[INDOLOGY] Traditional/ insider's view of language or dialect status of Prakrits

Michael Witzel witzel at fas.harvard.edu
Mon Dec 29 07:51:47 EST 2014


In addition see the detailed discussions:

* Tracing the Vedic dialects. in: Colette Caillat, Dialectes dans les litteratures indo-aryennes. Actes du Colloque International organise par UA 1058 sous les auspices du C.N.R.S avec le soutien du College de France, de la Fondation Hugot du College de France, de l'Universite de Paris III, du Ministre des Affaires Etrangeres, Paris (Fondation Hugot) 16-18 Septembre 1986. 
Paris (College de France, Institut de Civilisation Indienne) 1989; 97-264

[where you can see that a particular local dialect feature (widely) spreads in the subsequent text levels] 

* Notes on Vedic dialects, 1.  Zinbun, Annals of the Institute for Research in Humanities, Kyoto University, 67 (1991) Kyoto 1991, 31-70
 
* Notes on Vedic Dialects, 2. In : G. Schweiger (ed.), Indogermanica. FS für Gert Klingenschmitt. Indische, iranische und indogermanische Studien dem verehrten Jubilar dargebracht zu seinem fünfundsechigsten Geburtstag. Taimering: Schweiger VWT-Verlag 2005, 733-743.   

Cheers,

Michael


On Dec 27, 2014, at 1:18 PM, Hock, Hans Henrich wrote:

> Language periodization, just like many aspects of textual periodization, is a perennial problem and only further complicates the picture. There are Prakritic forms as early as the Rig Veda (such as vikaṭa beside vikṛta, or kitava for expected kṛtavat).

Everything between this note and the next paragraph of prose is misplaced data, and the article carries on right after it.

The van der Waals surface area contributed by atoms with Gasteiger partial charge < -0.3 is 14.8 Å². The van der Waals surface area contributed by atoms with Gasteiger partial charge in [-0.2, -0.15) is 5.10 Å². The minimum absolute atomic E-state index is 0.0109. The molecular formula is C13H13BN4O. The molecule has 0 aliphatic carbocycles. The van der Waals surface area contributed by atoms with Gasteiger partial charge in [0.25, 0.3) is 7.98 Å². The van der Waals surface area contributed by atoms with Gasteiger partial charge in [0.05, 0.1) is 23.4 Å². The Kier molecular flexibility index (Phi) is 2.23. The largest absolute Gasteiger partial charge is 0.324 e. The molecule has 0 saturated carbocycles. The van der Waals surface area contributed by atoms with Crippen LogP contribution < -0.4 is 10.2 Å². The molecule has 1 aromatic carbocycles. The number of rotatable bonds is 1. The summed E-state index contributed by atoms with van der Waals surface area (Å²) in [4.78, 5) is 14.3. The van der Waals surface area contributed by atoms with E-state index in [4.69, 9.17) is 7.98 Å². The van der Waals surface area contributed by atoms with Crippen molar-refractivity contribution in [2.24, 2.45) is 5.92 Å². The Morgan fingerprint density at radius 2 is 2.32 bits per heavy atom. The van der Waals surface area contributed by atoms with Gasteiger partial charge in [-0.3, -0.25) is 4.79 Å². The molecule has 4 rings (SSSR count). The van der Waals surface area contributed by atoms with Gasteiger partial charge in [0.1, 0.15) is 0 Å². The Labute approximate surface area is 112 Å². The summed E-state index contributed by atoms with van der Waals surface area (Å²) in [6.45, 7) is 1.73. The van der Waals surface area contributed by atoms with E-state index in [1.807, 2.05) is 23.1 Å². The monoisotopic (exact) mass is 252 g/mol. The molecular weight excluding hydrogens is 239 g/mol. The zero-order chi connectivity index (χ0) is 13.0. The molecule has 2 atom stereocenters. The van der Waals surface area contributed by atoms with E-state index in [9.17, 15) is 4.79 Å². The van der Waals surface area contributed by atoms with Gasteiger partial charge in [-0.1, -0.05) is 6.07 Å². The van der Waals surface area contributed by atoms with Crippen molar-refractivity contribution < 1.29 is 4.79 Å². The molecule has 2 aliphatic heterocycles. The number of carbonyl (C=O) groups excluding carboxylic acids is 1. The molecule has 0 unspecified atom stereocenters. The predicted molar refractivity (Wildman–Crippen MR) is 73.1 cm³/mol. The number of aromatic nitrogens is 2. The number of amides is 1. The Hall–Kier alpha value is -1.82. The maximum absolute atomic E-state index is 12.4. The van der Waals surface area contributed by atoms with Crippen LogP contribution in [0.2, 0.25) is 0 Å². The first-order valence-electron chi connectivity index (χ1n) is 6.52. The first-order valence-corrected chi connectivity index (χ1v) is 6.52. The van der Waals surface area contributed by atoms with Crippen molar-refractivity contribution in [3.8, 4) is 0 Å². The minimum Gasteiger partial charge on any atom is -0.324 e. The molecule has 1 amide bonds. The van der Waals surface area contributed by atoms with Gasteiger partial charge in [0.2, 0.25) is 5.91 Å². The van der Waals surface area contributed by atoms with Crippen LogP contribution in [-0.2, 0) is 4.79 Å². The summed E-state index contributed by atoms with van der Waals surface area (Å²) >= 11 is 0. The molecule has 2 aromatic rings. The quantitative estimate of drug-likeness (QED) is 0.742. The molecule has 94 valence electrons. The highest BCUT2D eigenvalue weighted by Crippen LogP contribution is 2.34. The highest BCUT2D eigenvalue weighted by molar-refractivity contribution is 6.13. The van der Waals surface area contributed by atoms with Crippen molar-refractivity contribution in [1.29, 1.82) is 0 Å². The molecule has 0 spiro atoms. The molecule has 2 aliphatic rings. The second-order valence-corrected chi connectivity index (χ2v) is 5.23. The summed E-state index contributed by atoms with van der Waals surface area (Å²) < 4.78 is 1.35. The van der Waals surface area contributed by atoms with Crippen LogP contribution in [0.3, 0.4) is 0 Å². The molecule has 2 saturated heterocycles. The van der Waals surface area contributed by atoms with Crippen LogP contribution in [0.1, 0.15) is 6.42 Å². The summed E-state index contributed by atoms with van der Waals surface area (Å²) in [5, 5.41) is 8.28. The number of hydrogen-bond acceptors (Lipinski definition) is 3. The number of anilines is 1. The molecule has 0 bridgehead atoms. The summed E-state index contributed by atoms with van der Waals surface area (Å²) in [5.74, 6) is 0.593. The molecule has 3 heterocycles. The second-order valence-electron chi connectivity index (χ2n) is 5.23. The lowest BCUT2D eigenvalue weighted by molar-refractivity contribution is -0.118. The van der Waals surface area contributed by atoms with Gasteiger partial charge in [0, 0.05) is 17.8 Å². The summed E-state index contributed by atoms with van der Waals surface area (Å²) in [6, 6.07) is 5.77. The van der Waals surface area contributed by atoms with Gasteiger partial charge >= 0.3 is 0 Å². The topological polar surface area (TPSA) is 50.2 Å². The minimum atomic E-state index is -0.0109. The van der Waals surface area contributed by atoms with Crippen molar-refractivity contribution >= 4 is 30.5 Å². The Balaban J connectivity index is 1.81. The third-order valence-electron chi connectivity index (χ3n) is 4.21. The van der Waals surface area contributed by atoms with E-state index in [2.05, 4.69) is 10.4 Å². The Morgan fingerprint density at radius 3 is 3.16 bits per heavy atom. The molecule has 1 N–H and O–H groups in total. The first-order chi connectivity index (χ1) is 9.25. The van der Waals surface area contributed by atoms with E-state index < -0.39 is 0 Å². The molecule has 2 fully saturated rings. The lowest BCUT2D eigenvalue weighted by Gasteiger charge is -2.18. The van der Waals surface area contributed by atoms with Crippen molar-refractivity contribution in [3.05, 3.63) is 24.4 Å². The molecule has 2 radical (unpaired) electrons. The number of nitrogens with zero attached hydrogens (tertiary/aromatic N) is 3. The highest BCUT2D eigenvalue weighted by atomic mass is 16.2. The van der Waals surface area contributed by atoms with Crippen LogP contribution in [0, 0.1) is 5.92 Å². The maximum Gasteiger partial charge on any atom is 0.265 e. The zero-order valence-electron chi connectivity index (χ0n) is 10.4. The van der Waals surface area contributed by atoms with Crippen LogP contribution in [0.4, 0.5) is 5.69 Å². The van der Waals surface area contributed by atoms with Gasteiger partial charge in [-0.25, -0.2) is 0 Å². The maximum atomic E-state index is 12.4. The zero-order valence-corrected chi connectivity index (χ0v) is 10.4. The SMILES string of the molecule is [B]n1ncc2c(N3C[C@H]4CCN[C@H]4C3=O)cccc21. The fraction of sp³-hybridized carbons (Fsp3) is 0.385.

> 
> Regarding Vedic “dialects”, there is an interesting paper by Emeneau: The dialects of Old Indo-Aryan. In: Ancient Indo-European dialects, ed. by Henrik Birnbaum and Jaan Puhvel, 123–138. Berkeley/Los Angeles: University of California Press, 1966.
> 
> Cheers,
> 
> Hans Henrich Hock
> 
> 
> On 27-Dec-2014, at 3:38, Oleg Bendz <oleg.bendz at yahoo.com> wrote:
> 
>> 2014-12-27
>> 
>> Dear All:
>> 
>> The "prakrit" of Gandhara (the Kushans) had an army, but maybe not a navy.
>> Language periodization may be an important consideration.
>> The problem of language and dialect may reside in the terminology itself.
>> I should stop here.
>> 
>> O.Bendz
>> 
>> 
>> On Friday, December 26, 2014 5:48 PM, Matthew Kapstein <mkapstei at uchicago.edu> wrote:
>> 
>> 
>> >Ultimately, a clear distinction between “language” and “dialects” eludes even modern linguistics, in spite of long discussions of this issue.
>> 
>> As Max Weinreich elegantly put it: "A language is a dialect with an army and navy."
>> 
>> 
>> Matthew Kapstein
>> Directeur d'études,
>> Ecole Pratique des Hautes Etudes
>> 
>> Numata Visiting Professor of Buddhist Studies,
>> The University of Chicago
>> 
>> ________________________________________
>> 
>> 
>> 
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============
> Michael Witzel
> witzel at fas.harvard.edu
> <www.fas.harvard.edu/~witzel/mwpage.htm>
> Wales Prof. of Sanskrit,
> Dept. of South Asian Studies, Harvard University
> 1 Bow Street,
> Cambridge MA 02138, USA
> 
> phone: 1- 617 - 495 3295, fax 617 - 496 8571;
> direct line:  617- 496 2990



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